Q2: But in the past five years in particular, there has been a rise in mobile O2O (online to offline), especially in entertainment – for example, live video in social commerce, which is something that Chinaccelerator was quite involved in. So when it comes to these hot areas, the so-called “Fengkou (风口)”, can you talk a little bit more about, from Chinaccelerator’s perspective and your own investing experience, the areas that you focus on and why?
I think entrepreneurs and to a great extent, the VCs that fund them, are a lot like sheep. They flock to the “hot” areas. Every year there is usually a hot area. Back in the day when we had video, video was a hot area, which later evolved into video streaming. But there are many video companies – Youku, Tudou, and other ones that are mostly all dead. iQiyi came in later. These video companies battled it out with the understanding that there would be only one or two winners.
With the phase two or the second generation companies, the ones that Baidu, Alibaba, and Tencent started to acquire, there were greater opportunities for VCs to invest because you didn’t have to be the number one player, you could be the number two, three, or four because maybe only one company would IPO but the other two or three would be acquired by Baidu, Tencent, or Alibaba.
Now the opportunity has largely passed because just about every single sector has strong players in it. You have heavy operations and light operations. An internet company is light operations. The opportunity has shifted from light operations to heavy operations, from online to offline, because this is an area that is tougher for the big players – Baidu, Tencent, Alibaba – to dominate because they have an internet background. It’s easy for them to do well online with their light operations background, but when you go offline – when you’re dealing with delivery logistics, when you’re dealing with cars, for example – it’s a different skill set.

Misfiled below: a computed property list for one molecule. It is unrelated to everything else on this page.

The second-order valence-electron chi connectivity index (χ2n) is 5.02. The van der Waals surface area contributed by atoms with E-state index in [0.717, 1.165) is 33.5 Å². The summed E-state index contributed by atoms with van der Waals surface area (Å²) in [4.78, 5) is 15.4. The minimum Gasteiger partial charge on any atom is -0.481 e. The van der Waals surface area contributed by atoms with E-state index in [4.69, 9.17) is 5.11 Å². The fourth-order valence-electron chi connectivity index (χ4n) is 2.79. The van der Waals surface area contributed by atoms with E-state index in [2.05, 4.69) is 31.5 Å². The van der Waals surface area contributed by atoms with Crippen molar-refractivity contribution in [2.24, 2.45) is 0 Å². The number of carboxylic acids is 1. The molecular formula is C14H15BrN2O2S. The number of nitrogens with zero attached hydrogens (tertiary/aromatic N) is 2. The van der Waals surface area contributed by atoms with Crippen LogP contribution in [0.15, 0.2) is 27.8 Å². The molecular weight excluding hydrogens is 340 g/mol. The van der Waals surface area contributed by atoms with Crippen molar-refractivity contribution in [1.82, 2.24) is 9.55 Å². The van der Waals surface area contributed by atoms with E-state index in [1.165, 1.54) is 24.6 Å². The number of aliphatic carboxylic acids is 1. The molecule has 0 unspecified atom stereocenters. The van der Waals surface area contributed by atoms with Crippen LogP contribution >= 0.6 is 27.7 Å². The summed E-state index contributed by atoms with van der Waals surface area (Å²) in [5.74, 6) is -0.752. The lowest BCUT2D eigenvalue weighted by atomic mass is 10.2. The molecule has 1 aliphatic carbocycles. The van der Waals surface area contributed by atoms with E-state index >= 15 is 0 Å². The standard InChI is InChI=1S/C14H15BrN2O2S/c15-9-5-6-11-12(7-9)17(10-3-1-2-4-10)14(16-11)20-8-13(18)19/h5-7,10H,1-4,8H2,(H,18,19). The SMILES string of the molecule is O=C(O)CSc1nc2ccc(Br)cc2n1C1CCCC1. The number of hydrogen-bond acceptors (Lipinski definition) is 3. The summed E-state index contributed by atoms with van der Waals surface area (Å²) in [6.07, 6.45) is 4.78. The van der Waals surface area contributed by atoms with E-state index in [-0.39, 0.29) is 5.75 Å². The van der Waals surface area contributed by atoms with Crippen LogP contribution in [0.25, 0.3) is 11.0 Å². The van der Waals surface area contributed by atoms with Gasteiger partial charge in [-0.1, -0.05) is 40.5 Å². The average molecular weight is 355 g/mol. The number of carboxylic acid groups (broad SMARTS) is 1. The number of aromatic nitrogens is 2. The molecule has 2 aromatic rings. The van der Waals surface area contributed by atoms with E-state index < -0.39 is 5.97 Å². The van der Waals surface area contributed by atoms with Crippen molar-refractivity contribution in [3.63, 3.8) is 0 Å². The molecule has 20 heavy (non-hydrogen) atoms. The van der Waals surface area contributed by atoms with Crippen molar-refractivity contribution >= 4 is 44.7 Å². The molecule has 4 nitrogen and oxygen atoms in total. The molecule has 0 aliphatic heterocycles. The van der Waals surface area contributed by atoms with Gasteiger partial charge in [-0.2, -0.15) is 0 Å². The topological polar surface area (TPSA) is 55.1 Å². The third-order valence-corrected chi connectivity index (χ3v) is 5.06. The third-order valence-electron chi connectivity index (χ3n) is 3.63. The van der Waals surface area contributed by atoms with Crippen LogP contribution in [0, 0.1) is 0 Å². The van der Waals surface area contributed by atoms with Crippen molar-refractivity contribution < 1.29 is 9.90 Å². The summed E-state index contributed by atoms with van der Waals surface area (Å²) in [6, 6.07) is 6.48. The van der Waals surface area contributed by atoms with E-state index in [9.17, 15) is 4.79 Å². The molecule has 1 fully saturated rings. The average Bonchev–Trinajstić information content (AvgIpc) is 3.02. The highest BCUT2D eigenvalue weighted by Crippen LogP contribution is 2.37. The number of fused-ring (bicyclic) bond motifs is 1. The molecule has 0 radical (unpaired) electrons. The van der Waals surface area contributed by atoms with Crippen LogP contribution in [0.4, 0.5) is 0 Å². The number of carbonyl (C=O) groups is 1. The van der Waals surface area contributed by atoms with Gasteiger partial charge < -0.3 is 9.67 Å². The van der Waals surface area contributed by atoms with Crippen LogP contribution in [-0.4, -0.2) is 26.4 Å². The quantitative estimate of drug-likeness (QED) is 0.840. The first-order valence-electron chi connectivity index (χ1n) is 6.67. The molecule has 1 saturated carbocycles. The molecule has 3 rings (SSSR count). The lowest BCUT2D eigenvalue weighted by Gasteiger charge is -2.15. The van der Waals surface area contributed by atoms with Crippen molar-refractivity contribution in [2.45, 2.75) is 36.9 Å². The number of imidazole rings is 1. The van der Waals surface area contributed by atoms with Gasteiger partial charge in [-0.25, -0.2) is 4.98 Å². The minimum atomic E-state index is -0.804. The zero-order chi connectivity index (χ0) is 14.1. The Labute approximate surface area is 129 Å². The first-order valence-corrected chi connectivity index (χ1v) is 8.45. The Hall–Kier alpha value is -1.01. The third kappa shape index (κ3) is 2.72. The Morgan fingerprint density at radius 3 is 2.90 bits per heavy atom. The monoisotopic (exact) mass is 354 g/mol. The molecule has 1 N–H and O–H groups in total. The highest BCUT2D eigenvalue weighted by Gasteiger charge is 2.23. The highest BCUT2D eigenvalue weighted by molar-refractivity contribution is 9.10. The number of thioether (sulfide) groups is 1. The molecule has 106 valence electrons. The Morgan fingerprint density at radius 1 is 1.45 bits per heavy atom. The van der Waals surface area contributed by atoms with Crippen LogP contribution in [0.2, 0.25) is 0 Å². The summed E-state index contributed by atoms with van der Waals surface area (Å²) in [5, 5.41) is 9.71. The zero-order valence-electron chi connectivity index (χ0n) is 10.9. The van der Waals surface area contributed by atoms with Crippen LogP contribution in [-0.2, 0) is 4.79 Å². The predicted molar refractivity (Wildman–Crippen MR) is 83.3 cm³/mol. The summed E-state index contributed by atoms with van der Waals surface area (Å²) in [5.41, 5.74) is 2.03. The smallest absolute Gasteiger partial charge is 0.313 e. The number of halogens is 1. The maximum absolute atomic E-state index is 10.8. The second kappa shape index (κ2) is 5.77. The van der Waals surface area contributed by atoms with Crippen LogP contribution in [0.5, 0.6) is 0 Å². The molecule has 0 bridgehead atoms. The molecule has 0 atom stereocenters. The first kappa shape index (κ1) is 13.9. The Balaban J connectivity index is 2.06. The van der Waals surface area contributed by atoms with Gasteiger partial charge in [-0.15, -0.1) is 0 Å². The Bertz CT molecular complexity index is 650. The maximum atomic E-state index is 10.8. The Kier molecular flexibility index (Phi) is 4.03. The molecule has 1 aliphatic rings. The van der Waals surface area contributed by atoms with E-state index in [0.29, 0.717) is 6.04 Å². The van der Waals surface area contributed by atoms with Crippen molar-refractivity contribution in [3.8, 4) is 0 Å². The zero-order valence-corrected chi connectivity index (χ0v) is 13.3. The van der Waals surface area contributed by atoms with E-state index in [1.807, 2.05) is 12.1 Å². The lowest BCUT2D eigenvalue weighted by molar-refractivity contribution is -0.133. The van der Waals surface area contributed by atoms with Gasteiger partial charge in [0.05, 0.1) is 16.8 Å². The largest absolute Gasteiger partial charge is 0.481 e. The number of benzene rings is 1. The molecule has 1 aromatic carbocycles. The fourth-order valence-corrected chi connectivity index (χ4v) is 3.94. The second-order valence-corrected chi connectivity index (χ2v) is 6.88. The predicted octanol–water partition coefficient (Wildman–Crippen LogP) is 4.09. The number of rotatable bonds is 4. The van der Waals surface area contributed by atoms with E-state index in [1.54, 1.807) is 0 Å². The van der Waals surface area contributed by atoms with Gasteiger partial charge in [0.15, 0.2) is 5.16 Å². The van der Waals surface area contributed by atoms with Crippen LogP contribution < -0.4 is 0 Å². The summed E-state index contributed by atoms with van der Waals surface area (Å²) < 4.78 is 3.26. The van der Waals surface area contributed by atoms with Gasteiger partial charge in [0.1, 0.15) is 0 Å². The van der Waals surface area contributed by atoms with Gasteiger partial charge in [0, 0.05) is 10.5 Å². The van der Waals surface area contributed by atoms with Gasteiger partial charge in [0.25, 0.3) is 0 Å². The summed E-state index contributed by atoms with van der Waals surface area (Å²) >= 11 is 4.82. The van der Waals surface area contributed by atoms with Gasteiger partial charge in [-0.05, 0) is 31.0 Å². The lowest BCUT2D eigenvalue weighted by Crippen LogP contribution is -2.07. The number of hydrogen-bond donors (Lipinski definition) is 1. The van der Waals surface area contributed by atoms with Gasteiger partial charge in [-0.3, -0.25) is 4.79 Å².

What we’ve seen more of recently is that in order to get into heavy operations areas, the BATs have been developing their capabilities by taking large strategic stakes or outright acquiring leading Chinese startups. And so, what’s the next opportunity? A lot of the VCs are hot on AR and VR. They’re also looking at artificial intelligence and machine learning. These are our technologies. They’re awesome tools, but in the end a startup needs to solve a specific problem. At Chinaccelerator, we focus on solving problems. We leverage technology to solve those problems.
Chinaccelerator Demo Day11 中国加速第十一期路演日